Bailey ST, Shin H, Westerling T et al.
Dana-Farber Cancer Institute, Boston, MA, USA.
Proc Natl Acad Sci U S A 2012;109:18060–5.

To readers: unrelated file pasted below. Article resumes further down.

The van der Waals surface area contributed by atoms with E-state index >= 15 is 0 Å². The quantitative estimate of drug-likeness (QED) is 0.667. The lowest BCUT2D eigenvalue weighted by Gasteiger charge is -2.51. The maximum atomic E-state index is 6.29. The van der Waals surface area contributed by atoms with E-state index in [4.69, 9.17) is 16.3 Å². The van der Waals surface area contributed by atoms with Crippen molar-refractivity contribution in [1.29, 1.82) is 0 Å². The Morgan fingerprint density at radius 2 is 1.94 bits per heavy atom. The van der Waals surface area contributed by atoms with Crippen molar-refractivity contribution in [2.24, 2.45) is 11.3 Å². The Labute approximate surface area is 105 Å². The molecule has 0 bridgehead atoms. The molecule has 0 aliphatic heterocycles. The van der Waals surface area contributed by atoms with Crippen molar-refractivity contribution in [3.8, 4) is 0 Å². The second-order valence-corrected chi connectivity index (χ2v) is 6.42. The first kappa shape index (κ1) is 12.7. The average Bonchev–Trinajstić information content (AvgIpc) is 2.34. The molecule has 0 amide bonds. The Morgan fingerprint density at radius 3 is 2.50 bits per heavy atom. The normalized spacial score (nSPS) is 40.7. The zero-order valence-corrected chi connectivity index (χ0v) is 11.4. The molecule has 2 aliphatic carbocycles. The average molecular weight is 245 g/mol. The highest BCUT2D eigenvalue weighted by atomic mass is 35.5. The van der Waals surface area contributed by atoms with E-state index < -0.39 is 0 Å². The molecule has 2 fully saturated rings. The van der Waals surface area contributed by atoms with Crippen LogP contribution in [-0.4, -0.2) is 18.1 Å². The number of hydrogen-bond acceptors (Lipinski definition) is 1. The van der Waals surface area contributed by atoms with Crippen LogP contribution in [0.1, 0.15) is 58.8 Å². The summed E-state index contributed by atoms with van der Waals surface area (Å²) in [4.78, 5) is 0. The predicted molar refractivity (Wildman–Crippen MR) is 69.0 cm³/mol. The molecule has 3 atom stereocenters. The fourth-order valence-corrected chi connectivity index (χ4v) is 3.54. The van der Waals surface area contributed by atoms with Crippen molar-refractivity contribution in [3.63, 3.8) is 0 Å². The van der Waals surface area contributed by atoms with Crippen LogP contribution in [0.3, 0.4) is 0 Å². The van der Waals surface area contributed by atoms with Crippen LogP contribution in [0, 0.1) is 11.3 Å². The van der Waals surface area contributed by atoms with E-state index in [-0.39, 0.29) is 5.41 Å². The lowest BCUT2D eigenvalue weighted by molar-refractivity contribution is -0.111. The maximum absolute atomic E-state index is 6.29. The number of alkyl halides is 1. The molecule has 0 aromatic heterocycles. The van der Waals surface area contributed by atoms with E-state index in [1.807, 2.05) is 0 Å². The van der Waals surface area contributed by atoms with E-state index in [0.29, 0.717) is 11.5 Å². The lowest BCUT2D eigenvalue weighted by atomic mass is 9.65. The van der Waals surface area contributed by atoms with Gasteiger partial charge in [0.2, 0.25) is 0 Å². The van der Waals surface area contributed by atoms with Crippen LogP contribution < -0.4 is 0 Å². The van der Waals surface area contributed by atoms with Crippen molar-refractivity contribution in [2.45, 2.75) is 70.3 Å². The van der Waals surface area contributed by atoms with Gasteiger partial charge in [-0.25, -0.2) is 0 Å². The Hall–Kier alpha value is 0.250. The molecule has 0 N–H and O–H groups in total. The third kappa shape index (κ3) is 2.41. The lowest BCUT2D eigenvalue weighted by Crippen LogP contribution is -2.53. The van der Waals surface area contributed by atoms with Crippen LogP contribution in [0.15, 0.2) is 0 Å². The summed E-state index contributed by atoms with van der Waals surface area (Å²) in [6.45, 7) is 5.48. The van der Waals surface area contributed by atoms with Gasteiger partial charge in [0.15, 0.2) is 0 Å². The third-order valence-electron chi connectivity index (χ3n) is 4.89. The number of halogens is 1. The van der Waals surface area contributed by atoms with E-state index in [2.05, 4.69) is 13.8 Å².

Joy Burchell’s review: Breast tumors are characterized by extensive intertumoral genetic and clinical heterogeneity, and a number of biological subtypes have been identified based on gene-expression profiles and, more recently, gene-expression profiles combined with DNA aberrations. However, the expression of estrogen receptor-α (ER-α) has been known for a number of years to identify approximately 75% of breast cancers in which proliferation is driven by estrogen. While many patients with ER-positive tumors benefit from endocrine therapy, most patients develop resistance and relapse. The most common endocrine treatment used in premenopausal women is tamoxifen, which competes with estradiol for ER binding but induces a conformation of the receptor that favors co-repression of genes rather than activation. Tamoxifen is considered a partial antagonist while the antiestrogen fulvestrant is defined as a full antagonist, because as well as blocking the agonistic effects of estradiol, it leads to degradation of ER. However, resistance to tamoxifen and fulvestrant is observed.